Holiday rentals in Wales
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Your guide to Wales
All About Wales
Wales is brimming with castles, which are scattered throughout the hills, standing guard on the coast, or sitting in deep valleys on riverbanks. From the ruins of Carreg Cennen to the towering walls of Caernarfon Castle and Pembroke Castle, you’ll struggle to miss one on your travels. Architectural treasures sit alongside boundless natural beauty, with thundering waterfalls and sweeping coastline aplenty. For an eagle-eye view of the north, head up the mountains of Snowdonia National Park — there’s even a train to the summit that serves up epic views from your seat.
St David’s in the southwest and Offa’s Dyke on the English border offer insights into Wales’ combative past, while Llangennith beach on the breathtaking Gower Peninsula is a laid-back surfer’s paradise. The capital Cardiff melds its trading heritage — the first ever million-pound cheque was signed at the city’s Coal Exchange — with a cosmopolitan vibe and Wales’ sporting heart in its national rugby and football stadiums.
The best time to stay in a holiday rental in Wales
Wales is at its best in the warmer summer months — this is when whale and dolphin sightings are most likely — but there’s a lot to be said for a chilly walk followed by a warming cup of artisan Welsh coffee beside a crackling fire in a holiday cottage. From early February to mid-March, the national sport is on everyone’s lips as a major rugby tournament takes over. Straddling the border with England, Hay-on-Wye hosts its annual literary festival in the spring, with authors and renowned speakers visiting from all over the world. The autumn months bring cooler temperatures and stunning foliage in the Brecon Beacons National Park, along with the popular Abergavenny Food Festival, which combines workshops with live demonstrations and a wide array of stalls run by artisan producers.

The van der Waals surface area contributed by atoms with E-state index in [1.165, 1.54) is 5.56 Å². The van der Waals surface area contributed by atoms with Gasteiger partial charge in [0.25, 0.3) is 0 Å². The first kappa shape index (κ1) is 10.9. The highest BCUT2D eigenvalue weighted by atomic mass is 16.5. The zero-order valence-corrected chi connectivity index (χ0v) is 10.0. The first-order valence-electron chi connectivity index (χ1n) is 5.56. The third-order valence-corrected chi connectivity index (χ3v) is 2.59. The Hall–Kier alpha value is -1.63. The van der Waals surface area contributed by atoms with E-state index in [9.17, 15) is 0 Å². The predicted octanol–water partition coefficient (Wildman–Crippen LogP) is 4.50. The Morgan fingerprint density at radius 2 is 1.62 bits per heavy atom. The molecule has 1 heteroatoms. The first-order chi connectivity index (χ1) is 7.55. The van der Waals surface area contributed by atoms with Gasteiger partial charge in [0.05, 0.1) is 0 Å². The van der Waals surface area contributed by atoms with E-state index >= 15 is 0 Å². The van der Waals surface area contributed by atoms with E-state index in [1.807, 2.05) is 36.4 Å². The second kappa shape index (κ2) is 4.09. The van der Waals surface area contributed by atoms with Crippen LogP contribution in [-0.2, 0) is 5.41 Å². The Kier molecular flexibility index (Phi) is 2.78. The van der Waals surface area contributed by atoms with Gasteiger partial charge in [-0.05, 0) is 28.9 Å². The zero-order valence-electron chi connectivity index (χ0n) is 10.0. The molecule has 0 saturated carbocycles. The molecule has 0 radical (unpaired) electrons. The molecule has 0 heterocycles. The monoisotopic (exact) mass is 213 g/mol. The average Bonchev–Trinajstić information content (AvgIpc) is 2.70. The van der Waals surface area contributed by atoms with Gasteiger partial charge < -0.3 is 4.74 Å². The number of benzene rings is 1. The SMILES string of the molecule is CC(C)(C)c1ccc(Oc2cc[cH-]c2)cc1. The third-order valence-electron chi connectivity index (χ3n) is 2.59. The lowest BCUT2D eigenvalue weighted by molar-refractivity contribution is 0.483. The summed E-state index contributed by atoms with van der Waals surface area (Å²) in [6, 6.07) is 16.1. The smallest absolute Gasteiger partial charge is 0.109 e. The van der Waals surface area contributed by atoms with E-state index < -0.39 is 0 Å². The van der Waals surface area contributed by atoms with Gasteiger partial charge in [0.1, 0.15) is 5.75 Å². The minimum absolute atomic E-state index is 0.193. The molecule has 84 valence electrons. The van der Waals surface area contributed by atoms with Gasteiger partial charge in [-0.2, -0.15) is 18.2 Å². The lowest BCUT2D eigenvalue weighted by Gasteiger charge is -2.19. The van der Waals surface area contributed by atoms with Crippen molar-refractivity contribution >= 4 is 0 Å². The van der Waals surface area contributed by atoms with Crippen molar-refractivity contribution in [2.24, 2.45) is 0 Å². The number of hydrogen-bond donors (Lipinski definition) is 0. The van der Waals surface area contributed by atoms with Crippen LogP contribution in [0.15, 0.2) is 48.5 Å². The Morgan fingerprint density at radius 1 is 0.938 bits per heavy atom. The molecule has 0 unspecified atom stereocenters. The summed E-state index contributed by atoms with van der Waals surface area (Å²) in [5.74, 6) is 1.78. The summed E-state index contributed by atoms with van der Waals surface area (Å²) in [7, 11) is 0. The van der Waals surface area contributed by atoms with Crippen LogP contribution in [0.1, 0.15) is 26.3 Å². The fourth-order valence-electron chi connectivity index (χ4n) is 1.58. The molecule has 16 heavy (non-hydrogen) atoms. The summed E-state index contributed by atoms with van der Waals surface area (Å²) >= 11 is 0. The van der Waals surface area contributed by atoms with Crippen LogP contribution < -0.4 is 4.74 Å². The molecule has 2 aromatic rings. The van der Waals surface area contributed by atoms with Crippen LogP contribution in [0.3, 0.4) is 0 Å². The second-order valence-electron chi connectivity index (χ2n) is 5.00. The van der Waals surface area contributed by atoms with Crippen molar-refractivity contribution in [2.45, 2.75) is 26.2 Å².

Top things to do in Wales
The Wales Coastal Path
Forming an unbroken path around the entire Welsh shoreline, the Wales Coastal Path spreads over 870 miles. From short stretches along rugged headland and pristine beaches to week-long adventures crossing multiple counties, sections of this extensive trail can be linked in with bus and train routes to create custom routes.
The Heart of Wales train route
Whether you’re a seasoned hiker or like to see the world go by in comfort, the Heart of Wales line offers a rare route through the centre of the rolling Welsh landscape. With services running seven days a week, the line passes over two viaducts and takes in rushing rivers, dramatic mountains, and dense forest.
Nestled in a secluded spot on the Ceredigion coast, Mwnt is a quiet cove beloved by families, hikers, and wildlife lovers. Within easy reach of Cardigan, a walk up the steps to the clifftop is rewarded with far-reaching views over the bay and a good chance of spotting pods of dolphins — a fixture on this part of the coast.